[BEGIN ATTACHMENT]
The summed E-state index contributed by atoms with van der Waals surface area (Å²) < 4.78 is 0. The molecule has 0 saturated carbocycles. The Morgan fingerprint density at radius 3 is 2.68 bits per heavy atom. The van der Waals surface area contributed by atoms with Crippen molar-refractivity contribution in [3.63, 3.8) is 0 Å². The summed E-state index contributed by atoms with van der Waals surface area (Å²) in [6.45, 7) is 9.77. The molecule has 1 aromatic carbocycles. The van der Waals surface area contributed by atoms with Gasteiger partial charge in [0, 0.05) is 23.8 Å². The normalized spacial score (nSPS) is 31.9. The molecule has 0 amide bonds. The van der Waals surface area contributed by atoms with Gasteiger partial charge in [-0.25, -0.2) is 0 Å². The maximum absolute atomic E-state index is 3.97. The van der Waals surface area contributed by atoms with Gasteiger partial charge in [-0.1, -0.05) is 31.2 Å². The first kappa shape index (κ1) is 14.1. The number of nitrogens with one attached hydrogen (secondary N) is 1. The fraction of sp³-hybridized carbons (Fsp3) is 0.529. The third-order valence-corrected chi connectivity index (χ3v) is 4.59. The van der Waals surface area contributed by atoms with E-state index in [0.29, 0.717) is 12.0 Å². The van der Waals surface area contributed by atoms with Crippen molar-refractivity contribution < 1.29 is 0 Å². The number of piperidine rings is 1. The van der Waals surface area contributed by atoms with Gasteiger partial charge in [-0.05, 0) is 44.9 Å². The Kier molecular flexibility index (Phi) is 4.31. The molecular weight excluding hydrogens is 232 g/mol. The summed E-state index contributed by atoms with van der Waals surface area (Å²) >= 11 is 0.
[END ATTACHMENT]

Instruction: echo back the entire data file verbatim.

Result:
The summed E-state index contributed by atoms with van der Waals surface area (Å²) < 4.78 is 0. The molecule has 0 saturated carbocycles. The Morgan fingerprint density at radius 3 is 2.68 bits per heavy atom. The van der Waals surface area contributed by atoms with Crippen molar-refractivity contribution in [3.63, 3.8) is 0 Å². The summed E-state index contributed by atoms with van der Waals surface area (Å²) in [6.45, 7) is 9.77. The molecule has 1 aromatic carbocycles. The van der Waals surface area contributed by atoms with Gasteiger partial charge in [0, 0.05) is 23.8 Å². The normalized spacial score (nSPS) is 31.9. The molecule has 0 amide bonds. The van der Waals surface area contributed by atoms with Gasteiger partial charge in [-0.25, -0.2) is 0 Å². The maximum absolute atomic E-state index is 3.97. The van der Waals surface area contributed by atoms with Gasteiger partial charge in [-0.1, -0.05) is 31.2 Å². The first kappa shape index (κ1) is 14.1. The number of nitrogens with one attached hydrogen (secondary N) is 1. The fraction of sp³-hybridized carbons (Fsp3) is 0.529. The third-order valence-corrected chi connectivity index (χ3v) is 4.59. The van der Waals surface area contributed by atoms with E-state index in [0.29, 0.717) is 12.0 Å². The van der Waals surface area contributed by atoms with Crippen molar-refractivity contribution < 1.29 is 0 Å². The number of piperidine rings is 1. The van der Waals surface area contributed by atoms with Gasteiger partial charge in [-0.05, 0) is 44.9 Å². The Kier molecular flexibility index (Phi) is 4.31. The molecular weight excluding hydrogens is 232 g/mol. The summed E-state index contributed by atoms with van der Waals surface area (Å²) >= 11 is 0.